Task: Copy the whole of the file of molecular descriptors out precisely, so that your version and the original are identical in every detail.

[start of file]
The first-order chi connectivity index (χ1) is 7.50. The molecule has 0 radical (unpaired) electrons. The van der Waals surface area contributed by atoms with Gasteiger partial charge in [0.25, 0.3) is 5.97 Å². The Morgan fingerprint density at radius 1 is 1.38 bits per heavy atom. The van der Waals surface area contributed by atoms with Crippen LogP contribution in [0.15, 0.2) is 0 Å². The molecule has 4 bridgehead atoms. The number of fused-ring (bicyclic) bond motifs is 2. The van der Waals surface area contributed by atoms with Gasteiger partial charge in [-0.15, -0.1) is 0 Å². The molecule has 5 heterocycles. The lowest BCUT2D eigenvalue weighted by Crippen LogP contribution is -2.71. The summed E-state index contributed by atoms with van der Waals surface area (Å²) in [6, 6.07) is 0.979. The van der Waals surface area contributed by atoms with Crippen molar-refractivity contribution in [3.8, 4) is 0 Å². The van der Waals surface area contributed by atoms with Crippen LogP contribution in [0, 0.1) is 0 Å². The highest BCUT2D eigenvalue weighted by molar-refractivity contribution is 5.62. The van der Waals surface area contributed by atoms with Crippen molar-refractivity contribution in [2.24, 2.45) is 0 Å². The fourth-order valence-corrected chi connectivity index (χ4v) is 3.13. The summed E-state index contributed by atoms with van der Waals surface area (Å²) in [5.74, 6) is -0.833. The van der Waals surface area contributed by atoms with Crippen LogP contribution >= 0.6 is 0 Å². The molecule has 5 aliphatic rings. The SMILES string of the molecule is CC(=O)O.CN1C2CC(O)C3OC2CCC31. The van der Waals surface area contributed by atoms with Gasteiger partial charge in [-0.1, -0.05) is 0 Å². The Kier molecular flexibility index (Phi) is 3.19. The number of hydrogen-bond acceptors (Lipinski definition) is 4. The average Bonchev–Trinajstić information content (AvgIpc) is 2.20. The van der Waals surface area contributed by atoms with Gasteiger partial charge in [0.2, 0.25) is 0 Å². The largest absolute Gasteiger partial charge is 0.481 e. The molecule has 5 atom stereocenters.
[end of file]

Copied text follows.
The first-order chi connectivity index (χ1) is 7.50. The molecule has 0 radical (unpaired) electrons. The van der Waals surface area contributed by atoms with Gasteiger partial charge in [0.25, 0.3) is 5.97 Å². The Morgan fingerprint density at radius 1 is 1.38 bits per heavy atom. The van der Waals surface area contributed by atoms with Crippen LogP contribution in [0.15, 0.2) is 0 Å². The molecule has 4 bridgehead atoms. The number of fused-ring (bicyclic) bond motifs is 2. The van der Waals surface area contributed by atoms with Gasteiger partial charge in [-0.15, -0.1) is 0 Å². The molecule has 5 heterocycles. The lowest BCUT2D eigenvalue weighted by Crippen LogP contribution is -2.71. The summed E-state index contributed by atoms with van der Waals surface area (Å²) in [6, 6.07) is 0.979. The van der Waals surface area contributed by atoms with Crippen molar-refractivity contribution in [3.8, 4) is 0 Å². The van der Waals surface area contributed by atoms with Crippen LogP contribution in [0, 0.1) is 0 Å². The highest BCUT2D eigenvalue weighted by molar-refractivity contribution is 5.62. The van der Waals surface area contributed by atoms with Crippen molar-refractivity contribution in [2.24, 2.45) is 0 Å². The fourth-order valence-corrected chi connectivity index (χ4v) is 3.13. The summed E-state index contributed by atoms with van der Waals surface area (Å²) in [5.74, 6) is -0.833. The van der Waals surface area contributed by atoms with Crippen LogP contribution >= 0.6 is 0 Å². The molecule has 5 aliphatic rings. The SMILES string of the molecule is CC(=O)O.CN1C2CC(O)C3OC2CCC31. The van der Waals surface area contributed by atoms with Gasteiger partial charge in [-0.1, -0.05) is 0 Å². The Kier molecular flexibility index (Phi) is 3.19. The number of hydrogen-bond acceptors (Lipinski definition) is 4. The average Bonchev–Trinajstić information content (AvgIpc) is 2.20. The van der Waals surface area contributed by atoms with Gasteiger partial charge in [0.2, 0.25) is 0 Å². The largest absolute Gasteiger partial charge is 0.481 e. The molecule has 5 atom stereocenters.